If those Americans who know about the results of Greek elections asked their fellow Americans if they’d heard about it, the odds are probably good that not a small percentage would answer with “No, what about Greece elections?” or “No, what happened? or “Was there an attack by ISIS or something?” or “Did Putin invade Greece?”

American mainstream media’s apparent censorship by omission, and absence of Americans’ awareness of the true significance of Greece choosing an astonishing direction aside, most men and women observers are well aware that things have changed in a big way. For people who participated in the Occupy movement whose motto “We Are The 99%” is now recognized internationally, what they see now is that the real battles (knowing the Greeks’ esteemed philosophical history, ones fought with reason and in-depth debate) with the banksters has begun.

So, if anyone noticed, the Greek people followed the advice of one of America’s “radical leftists” President Franklin Delano Roosevelt when he said “The only thing we have to fear is fear itself”, and overcame efforts to portray Syriza as the dangerous choice which would result in “the sky (over Greece) falling”. Radical left, radical right, radical whatever. There is no doubt that something fundamental and certainly to some extent extreme happened on January 25, 2015 in Greece and, by extension, around the Earth.

Syriza is now faced with trying to carry out its campaign proposals to end austerity, negotiate with the European Commission, European Central Bank, and International Monetary Fund (the Troika) on Greek debt, tackling corruption and tax evasion by performing honest governance, and – fitting for the nation where democracy was born – bringing about a higher level of democracy-based politics.

According to interviewer Tariq Ali in the following video, mass popular mobilization is “critically important for Syriza’s success”. This has become more difficult to accomplish after Greeks have grown weary of political activism from their tough, years-long economic experience with harsh austerity. It will be no small task to improve the health and well-being of the Greek people who, according to the televised discussion – “have become marginalized and basically forgotten”.

Other challenges for Syriza include stopping privatization of government-owned industries and assets, fiscal reforms, environmental regulation, and creating completely new economic development models. Although positively transforming reality for the Greek people will need a strong united effort, of the greatest outcomes of Greek elections is that political philosophy has made a fortunate “comeback” starting from Greece, where it originated thousands of years ago,  and “Syriza can trigger large social movements across Europe, a re-composition of political forces, and a new internationalism”.

Wonder what Plato’s thinking.

****

(Thank you to teleSUR English at YouTube)

Will Syriza Party Take Power In Greece?

Posted on December 23, 2014

by Jerry Alatalo

aaa-15Alphabet Greece is generally known as the birthplace of democracy some two thousand years ago. The country has experienced difficult economic times over the past four to five years, sharing the news with other member states of the European Union such as Italy, Spain, Portugal, Ireland and others on the periphery of the Union. In recent years, Greece’s social movements have banded together in forming the Syriza party.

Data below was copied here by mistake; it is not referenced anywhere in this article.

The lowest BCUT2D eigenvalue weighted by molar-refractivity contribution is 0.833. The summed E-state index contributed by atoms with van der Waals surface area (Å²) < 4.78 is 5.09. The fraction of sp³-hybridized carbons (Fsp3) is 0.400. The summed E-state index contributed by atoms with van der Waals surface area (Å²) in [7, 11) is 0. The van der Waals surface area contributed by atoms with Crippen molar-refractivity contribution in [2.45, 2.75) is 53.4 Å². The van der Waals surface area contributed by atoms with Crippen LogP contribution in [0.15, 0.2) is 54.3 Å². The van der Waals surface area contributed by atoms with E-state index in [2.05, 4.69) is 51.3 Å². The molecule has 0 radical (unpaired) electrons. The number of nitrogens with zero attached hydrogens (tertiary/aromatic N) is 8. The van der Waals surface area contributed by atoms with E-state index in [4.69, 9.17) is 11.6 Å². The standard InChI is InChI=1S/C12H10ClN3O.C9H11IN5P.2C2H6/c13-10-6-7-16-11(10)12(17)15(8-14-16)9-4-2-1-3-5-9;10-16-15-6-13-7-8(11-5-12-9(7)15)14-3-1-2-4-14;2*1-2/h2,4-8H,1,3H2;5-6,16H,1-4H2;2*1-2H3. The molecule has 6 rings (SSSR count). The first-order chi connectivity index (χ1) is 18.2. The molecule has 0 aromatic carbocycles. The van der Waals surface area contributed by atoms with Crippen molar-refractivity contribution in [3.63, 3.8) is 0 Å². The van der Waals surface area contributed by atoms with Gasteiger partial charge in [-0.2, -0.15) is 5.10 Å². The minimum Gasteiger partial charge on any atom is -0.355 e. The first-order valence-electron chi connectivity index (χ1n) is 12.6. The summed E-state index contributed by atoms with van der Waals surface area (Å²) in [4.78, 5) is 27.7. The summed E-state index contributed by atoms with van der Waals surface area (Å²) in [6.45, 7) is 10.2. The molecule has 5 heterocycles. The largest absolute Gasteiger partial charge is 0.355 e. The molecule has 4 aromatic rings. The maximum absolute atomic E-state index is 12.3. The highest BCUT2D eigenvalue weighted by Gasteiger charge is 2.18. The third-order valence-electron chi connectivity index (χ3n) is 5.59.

In the following video, a Syriza party member talks on Latin American network TeleSUR’s program “Imaginary Lines”, about Syriza’s prospects for early elections in Greece coming in January 2015.

Their platform’s most controversial stance is an end to austerity measures prescribed by the so-called Troika – the European Central Bank, International Monetary Fund, and the European Union. Other goals of Syriza include renegotiation of Greece’s debt, which the party believes was not incurred by the people of Greece, re-nationalization of industries and sectors privatized in recent years, and moving away from overly market-dominated policies.

According to the Syriza representative, 300,000 Greeks are now without electricity, and 4 million live below the poverty line. In the past 4-5 years private banks have transferred 50 billion Euros out of Greece, and none of those financial funds ended up inserted into the Greece economy.

Syriza has developed relationships with nations in Latin America, where people have lived in past decades under neoliberal systems similar to the Greek system which Syriza is attempting to transform. Syriza’s representative describes the neoliberal policies of the European Union as a “nightmare”, hoping to change Greece’s political system in ways not dissimilar to the far-reaching transformation of Latin American countries which lived for decades under the same type of economic nightmares.

Syriza likes to think it can rediscover the vibrant, dynamic democratic principles first developed over 2,000 years ago in Greece. Will the social movement, solidarity, coalition party win the Greek elections and take power? Will Syriza’s Alexis Tsipras become the next President of Greece? The world will know the answer to those questions shortly, in about a month’s time.

****

(Thank you to teleSUR English at YouTube)